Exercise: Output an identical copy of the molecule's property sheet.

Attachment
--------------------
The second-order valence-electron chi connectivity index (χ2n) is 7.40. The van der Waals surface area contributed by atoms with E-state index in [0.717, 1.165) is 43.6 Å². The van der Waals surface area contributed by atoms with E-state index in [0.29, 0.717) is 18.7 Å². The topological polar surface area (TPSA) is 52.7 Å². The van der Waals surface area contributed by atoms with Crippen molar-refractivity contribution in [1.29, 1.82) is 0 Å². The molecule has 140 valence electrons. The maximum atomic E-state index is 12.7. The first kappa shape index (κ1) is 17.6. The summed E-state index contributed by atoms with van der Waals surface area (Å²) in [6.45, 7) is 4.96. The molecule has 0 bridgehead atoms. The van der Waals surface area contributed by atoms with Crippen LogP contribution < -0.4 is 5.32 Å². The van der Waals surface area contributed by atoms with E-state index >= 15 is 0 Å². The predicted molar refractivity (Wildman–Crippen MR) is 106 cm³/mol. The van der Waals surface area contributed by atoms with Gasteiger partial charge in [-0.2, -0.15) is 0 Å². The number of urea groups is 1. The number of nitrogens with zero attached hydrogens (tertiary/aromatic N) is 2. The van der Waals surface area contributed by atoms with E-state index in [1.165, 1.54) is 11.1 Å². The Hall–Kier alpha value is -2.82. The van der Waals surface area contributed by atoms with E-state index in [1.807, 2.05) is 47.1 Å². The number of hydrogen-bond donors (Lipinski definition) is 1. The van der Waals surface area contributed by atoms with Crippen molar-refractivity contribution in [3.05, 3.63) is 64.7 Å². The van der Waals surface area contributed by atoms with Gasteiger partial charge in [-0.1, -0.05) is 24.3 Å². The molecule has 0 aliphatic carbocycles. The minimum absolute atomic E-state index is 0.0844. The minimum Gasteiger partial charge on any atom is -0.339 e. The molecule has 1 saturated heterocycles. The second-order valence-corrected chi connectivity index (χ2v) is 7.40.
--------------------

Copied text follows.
The second-order valence-electron chi connectivity index (χ2n) is 7.40. The van der Waals surface area contributed by atoms with E-state index in [0.717, 1.165) is 43.6 Å². The van der Waals surface area contributed by atoms with E-state index in [0.29, 0.717) is 18.7 Å². The topological polar surface area (TPSA) is 52.7 Å². The van der Waals surface area contributed by atoms with Crippen molar-refractivity contribution in [1.29, 1.82) is 0 Å². The molecule has 140 valence electrons. The maximum atomic E-state index is 12.7. The first kappa shape index (κ1) is 17.6. The summed E-state index contributed by atoms with van der Waals surface area (Å²) in [6.45, 7) is 4.96. The molecule has 0 bridgehead atoms. The van der Waals surface area contributed by atoms with Crippen LogP contribution < -0.4 is 5.32 Å². The van der Waals surface area contributed by atoms with E-state index >= 15 is 0 Å². The predicted molar refractivity (Wildman–Crippen MR) is 106 cm³/mol. The van der Waals surface area contributed by atoms with Gasteiger partial charge in [-0.2, -0.15) is 0 Å². The number of urea groups is 1. The number of nitrogens with zero attached hydrogens (tertiary/aromatic N) is 2. The van der Waals surface area contributed by atoms with E-state index in [1.165, 1.54) is 11.1 Å². The Hall–Kier alpha value is -2.82. The van der Waals surface area contributed by atoms with E-state index in [1.807, 2.05) is 47.1 Å². The number of hydrogen-bond donors (Lipinski definition) is 1. The van der Waals surface area contributed by atoms with Crippen molar-refractivity contribution in [3.05, 3.63) is 64.7 Å². The van der Waals surface area contributed by atoms with Gasteiger partial charge in [-0.1, -0.05) is 24.3 Å². The molecule has 0 aliphatic carbocycles. The minimum absolute atomic E-state index is 0.0844. The minimum Gasteiger partial charge on any atom is -0.339 e. The molecule has 1 saturated heterocycles. The second-order valence-corrected chi connectivity index (χ2v) is 7.40.